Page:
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Origin Of The Term "Sleeper" (1 Viewer)

Kelly W

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I'm pretty sure that most people have heard the term "sleeper" as in, "My Best Friend's Wedding is the sleeper hit of the summer." In this context, it means that said movie was a "little" film that wasn't expected to generate much business, but instead, went on to become somewhat of a hit.

I am kinda curious as to the origin of this term. I vaguely remember reading somewhere that it refers to the Woody Allen film "Sleeper" from 1973. Apparently, it was a movie that wasn't expected to do as well as it did. After that, similarly-performing movies were referred to as "this year's Sleeper" which eventually transformed into the "sleeper" term we hear today.

Is there any truth to this? Thanks!!!

-Kelly
 

Dennis Nicholls

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I doubt that story. The term "sleeper" as an item or object with "hidden powers" dates at least to the 1950's, when a hot rod in disguise was called a sleeper. Pre-positioned intelligence operatives, aka "5th columnists", were also IIRC called sleepers. I have an old dictionary that gives one definition as "a race horse, book, etc. that unexpectedly achieves a striking success".
 

Kelly W

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Huh! I didn't realize that the term dated back quite that far.
Now I can stop repeating the story to my friends and family. ;) But I really don't think I would have just made that up out of the blue. I wonder where I picked it up. Oh, well.
Thank you, Dennis!
-Kelly
 

Jay E

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Dennis (or anyone else)

Since you mentioned the term, and I always wanted to know how it came about, why were they called "5th columnists"?

Sorry for this sidetrack
 

Dennis Nicholls

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Darn you Jay, you piqued my curiosity so I had to go look it up....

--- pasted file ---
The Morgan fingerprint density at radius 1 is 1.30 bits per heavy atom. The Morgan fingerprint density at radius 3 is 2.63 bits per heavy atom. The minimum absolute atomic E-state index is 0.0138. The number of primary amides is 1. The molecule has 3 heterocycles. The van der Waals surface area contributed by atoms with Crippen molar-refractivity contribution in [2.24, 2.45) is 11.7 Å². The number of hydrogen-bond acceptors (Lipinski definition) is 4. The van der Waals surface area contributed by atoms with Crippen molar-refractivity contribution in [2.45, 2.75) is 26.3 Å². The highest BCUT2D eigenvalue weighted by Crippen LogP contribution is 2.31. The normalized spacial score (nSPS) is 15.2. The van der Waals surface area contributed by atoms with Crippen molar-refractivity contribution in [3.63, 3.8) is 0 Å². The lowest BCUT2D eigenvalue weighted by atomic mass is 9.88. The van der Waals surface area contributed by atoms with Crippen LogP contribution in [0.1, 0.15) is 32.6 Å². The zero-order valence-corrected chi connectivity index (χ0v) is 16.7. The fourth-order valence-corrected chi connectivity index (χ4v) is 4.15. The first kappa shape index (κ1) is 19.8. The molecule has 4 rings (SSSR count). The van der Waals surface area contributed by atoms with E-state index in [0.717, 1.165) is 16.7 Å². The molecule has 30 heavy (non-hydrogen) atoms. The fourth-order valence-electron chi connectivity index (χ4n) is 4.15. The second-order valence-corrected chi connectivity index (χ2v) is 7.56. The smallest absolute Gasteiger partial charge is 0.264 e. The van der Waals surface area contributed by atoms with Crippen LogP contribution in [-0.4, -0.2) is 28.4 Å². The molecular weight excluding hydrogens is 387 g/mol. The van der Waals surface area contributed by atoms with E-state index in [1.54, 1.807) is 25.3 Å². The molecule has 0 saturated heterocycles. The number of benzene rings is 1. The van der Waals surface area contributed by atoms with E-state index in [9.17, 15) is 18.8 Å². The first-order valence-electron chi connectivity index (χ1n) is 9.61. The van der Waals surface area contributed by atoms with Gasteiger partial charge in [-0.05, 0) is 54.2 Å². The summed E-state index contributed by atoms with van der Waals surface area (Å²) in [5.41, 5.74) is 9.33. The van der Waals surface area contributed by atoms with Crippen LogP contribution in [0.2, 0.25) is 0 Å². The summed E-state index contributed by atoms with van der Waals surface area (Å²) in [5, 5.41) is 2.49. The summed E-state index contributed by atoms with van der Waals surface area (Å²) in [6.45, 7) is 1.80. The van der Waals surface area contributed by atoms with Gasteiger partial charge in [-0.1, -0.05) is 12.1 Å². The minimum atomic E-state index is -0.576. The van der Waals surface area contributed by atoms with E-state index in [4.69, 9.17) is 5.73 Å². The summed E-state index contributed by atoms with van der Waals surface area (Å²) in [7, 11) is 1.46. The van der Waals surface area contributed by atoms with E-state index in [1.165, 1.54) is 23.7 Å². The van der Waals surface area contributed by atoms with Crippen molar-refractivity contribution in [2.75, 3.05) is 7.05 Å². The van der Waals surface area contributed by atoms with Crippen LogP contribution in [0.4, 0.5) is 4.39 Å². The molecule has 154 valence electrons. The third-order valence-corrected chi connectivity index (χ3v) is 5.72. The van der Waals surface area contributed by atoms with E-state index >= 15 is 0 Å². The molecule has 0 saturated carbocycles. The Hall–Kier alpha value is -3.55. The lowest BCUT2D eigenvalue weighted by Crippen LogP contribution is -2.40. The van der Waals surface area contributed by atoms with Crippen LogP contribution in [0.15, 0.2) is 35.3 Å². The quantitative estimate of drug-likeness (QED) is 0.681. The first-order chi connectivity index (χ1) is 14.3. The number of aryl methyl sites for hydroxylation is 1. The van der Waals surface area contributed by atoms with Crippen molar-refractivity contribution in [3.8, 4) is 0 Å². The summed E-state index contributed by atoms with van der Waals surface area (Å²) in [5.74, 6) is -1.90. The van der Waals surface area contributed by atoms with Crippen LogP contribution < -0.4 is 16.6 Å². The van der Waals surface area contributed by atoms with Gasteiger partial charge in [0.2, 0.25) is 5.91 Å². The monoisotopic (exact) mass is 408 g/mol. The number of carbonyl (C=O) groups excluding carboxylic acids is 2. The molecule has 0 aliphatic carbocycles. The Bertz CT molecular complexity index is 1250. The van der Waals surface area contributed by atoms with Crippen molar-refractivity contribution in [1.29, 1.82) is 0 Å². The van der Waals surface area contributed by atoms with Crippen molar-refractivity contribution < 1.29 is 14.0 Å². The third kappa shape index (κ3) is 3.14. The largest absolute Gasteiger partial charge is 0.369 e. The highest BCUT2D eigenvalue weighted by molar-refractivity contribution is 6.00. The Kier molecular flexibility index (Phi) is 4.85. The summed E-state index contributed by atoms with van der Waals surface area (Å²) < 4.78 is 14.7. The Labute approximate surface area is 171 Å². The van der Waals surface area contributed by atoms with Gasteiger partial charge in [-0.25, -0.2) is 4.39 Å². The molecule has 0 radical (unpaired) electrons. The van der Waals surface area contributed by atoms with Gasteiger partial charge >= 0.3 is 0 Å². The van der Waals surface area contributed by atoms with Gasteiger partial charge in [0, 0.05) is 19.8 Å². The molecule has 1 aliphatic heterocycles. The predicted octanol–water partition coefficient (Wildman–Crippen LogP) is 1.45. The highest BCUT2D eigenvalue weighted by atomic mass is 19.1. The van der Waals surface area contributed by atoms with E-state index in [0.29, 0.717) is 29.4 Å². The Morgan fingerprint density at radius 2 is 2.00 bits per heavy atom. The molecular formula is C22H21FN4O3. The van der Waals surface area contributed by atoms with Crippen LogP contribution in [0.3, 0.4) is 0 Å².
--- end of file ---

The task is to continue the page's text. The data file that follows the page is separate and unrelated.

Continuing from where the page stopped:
"A clandestine subversive organization working within a country to further an invading enemy's military and political aims. First applied in 1936 to rebel sympathizers inside Madrid when four columns of rebel troops were attacking that city."
 

Jay E

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"A clandestine subversive organization working within a country to further an invading enemy's military and political aims. First applied in 1936 to rebel sympathizers inside Madrid when four columns of rebel troops were attacking that city."
Thanks Dennis!

And all this time I thought it had something to do with columns in a newspaper:b
 

Patrick McCart

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The first notable sleeper was It Happened One Night.

It didn't do very well when it first came out, but as soon as word got out about how good it was, it suddenly became very popular. Of course, it also went on to win 5 Oscars (One of the few films I feel was worthy of all of them.)

The term came from the obvious occurance of it being kind of a flat premire and then wakes up the public.
 

Holadem

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What are the sleeper hits of the last few years? I am wondering if the Matrix qualifies: I had never heard of this movie until a couple of weeks before release, during which we were bombarded with commercials, then BOOOMMM!!! Birth of a future Classic.

--

Holadem
 

Chris

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Four Weddings and a Funeral would be seen as a sleeper..

Ghost was a sleeper..

IE, these were films that were predicted either to do mediocre business (Four Weddings) or fair to mixed business (Ghost) and then turned into a good earner (Four Weddings) or a downright blockbuster (Ghost)
 

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